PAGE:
• Wow. These people evidently can’t grasp the concept of “fantasy” and probably think “show don’t tell” is when you bring your favorite toys to school. It’s kind of scary when you think about what other bad advice you may have trusted through the years.

  4. Goodness, I felt like I was reading an autobiographical account of my online querying experience. I clashed with people on Abolute Write Water Cooler. My arse was handed back to me over and over again by some, while others really did try to genuinely help me.

    I found that the main source of the problem was lack of a dialogue–you want to be able to ask questions on point, but it is impossible in that kind of an atmosphere. The biggest complaint about my query kept coming back to the novel–the general consensus was that my novel was not ready and that’s why my query flopped all over the place.

    I ended up leaving the site having learned little and struggled on my own to figure out my query.

    I think I’m okay now, I have what I think is a query that will work but it isn’t something I learned through an online writing community, that’s for sure.

    • I don’t think a flopping query necessarily means an unfinished book (though that was the case for me).

      I suppose the problem with online writing communities is that you don’t really know who you’re talking to. They can tell you what worked for them, but unless they are literary agents themselves, who read dozens or hundreds of queries a day and know what’s good and why, they can’t really help. I found better help on blogs like Nathan Bransford’s (who is a former lit agent himself, so there you go).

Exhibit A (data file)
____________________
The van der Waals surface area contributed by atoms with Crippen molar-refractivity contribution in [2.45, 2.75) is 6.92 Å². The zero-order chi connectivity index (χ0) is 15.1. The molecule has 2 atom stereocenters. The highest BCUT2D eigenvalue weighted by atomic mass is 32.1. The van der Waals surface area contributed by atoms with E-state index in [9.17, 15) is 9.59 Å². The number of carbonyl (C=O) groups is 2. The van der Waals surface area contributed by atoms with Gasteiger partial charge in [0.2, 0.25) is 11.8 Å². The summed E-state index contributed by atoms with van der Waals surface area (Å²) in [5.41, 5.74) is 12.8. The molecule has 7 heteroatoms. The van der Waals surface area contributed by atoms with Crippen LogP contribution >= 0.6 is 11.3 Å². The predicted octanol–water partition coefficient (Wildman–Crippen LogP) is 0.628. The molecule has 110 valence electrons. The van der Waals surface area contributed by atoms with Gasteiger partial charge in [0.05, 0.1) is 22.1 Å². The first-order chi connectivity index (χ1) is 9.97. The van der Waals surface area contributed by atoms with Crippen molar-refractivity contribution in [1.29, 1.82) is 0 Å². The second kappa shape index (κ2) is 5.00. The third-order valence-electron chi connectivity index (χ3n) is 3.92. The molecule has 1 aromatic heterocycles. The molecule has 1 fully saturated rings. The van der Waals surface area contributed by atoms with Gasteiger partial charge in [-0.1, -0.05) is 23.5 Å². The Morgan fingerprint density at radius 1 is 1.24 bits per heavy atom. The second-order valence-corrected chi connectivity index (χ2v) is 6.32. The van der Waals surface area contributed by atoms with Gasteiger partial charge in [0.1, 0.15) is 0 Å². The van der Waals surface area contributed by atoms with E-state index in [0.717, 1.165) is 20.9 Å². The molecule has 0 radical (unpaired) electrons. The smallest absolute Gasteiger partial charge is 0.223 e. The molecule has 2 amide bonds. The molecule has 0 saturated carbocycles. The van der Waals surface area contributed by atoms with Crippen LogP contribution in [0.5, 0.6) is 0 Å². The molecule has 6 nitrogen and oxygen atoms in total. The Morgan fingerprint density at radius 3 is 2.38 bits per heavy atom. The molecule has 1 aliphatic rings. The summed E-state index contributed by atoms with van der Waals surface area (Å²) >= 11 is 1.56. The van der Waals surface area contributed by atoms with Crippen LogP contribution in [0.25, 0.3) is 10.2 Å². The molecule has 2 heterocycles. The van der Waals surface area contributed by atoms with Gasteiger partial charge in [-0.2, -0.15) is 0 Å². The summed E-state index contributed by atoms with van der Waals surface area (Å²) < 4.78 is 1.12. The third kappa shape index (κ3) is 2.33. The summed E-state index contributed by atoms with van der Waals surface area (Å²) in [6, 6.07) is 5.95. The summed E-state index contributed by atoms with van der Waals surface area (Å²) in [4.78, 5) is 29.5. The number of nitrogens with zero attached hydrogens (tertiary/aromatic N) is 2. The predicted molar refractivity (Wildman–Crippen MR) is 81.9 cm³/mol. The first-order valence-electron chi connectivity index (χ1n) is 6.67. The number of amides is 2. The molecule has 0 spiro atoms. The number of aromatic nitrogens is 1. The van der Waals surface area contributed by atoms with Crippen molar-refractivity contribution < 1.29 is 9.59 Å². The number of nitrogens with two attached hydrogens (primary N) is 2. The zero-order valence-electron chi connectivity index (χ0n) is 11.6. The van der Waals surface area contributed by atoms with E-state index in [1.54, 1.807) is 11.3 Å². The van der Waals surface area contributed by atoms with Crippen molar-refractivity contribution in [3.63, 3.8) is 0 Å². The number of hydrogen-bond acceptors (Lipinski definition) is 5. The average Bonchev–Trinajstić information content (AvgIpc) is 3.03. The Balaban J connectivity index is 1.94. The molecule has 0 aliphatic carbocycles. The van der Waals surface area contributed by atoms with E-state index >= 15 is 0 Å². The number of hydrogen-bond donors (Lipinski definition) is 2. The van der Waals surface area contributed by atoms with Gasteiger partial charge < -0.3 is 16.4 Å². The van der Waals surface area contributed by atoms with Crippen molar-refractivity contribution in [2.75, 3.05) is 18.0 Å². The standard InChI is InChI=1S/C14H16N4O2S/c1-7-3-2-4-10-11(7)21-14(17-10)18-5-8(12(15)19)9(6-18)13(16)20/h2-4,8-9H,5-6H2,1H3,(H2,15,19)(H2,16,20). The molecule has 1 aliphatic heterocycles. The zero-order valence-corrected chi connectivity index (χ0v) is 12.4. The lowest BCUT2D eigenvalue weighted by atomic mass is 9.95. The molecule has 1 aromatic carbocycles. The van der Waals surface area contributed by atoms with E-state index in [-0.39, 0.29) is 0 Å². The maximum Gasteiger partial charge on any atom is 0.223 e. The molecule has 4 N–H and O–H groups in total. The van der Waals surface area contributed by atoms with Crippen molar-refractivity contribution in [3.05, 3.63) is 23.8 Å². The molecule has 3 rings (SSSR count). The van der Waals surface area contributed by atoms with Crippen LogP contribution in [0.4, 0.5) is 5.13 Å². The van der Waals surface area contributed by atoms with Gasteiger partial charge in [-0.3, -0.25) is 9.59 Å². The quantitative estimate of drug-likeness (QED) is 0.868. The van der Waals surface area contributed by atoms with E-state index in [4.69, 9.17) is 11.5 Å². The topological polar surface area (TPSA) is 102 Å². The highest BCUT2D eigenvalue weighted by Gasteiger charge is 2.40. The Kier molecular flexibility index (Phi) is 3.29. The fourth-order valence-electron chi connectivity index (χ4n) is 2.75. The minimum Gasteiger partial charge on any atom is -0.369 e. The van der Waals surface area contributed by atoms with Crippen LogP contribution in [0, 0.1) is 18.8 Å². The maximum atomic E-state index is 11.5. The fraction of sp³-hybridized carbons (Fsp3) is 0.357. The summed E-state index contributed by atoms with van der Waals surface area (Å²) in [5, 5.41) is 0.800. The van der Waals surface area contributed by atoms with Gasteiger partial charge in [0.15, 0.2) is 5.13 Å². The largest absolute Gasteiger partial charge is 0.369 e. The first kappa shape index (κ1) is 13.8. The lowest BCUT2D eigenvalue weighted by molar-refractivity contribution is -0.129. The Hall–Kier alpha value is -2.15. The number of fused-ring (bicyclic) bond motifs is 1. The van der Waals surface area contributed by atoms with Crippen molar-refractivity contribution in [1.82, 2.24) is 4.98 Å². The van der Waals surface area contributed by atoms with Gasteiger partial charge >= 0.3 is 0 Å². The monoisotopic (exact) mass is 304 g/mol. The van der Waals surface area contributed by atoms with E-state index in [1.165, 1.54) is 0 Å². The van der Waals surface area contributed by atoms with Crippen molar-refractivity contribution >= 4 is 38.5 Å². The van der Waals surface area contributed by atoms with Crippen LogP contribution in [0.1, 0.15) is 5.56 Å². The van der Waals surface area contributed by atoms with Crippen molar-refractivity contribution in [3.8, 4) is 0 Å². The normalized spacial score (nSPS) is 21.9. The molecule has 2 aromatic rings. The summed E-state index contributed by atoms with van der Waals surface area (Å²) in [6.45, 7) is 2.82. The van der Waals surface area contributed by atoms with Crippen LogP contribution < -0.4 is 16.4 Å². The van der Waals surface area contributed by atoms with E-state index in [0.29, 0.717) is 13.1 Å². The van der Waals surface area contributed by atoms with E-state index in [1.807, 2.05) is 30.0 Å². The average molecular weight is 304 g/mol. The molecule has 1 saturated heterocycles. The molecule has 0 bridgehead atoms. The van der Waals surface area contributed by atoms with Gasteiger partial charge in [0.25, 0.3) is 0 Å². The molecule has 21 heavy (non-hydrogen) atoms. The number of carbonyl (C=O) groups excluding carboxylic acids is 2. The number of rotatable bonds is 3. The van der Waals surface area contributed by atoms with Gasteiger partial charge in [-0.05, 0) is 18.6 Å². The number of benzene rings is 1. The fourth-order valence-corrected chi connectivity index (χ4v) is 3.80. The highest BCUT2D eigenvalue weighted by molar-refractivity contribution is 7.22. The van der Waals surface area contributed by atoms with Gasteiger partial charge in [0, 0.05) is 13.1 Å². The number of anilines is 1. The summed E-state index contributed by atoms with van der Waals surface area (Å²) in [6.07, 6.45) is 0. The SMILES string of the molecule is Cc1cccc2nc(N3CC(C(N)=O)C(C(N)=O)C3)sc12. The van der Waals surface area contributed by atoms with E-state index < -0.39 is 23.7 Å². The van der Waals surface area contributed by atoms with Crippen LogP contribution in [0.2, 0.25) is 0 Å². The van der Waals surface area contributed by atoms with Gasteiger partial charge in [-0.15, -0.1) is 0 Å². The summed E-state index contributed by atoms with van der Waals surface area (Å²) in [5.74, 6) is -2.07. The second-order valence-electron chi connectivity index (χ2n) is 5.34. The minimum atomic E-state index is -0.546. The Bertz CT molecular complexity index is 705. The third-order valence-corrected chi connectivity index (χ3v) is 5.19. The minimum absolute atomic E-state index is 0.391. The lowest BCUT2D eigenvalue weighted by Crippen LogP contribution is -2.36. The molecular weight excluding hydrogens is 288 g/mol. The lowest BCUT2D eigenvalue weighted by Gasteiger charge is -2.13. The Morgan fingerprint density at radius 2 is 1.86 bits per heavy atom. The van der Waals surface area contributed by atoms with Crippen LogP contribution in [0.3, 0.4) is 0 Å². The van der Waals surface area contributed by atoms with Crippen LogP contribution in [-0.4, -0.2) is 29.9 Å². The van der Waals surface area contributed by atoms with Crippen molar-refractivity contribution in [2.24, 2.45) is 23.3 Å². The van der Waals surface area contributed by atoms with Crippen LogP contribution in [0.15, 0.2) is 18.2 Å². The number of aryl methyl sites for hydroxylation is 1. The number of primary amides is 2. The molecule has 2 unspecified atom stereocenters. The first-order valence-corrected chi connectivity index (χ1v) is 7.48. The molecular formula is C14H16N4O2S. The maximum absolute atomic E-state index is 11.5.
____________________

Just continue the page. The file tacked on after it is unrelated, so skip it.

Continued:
Maybe we should warn people away from seeking query advice on writer’s forums altogether? I wonder if it’s actually helped for anyone…

  5. I had a very very similar experience with the Absolute Write forum. When I had another novel to query, I got so much more out of reading Janet Reid’s Query Shark archives than I ever got from all the conflicting opinions from the forums. Can’t recommend her site highly enough!

  6. “Wow. These people evidently can’t grasp the concept of “fantasy” and probably think “show don’t tell” is when you bring your favorite toys to school.” Pretty much. Thankfully I’m stubborn enough not to take advice easily. Sorting out good advice that doesn’t pertain to me and good advice that does, is much harder, though. Because, of course, not every tool is right for every task, and not every rule applies to ever piece. Complicated!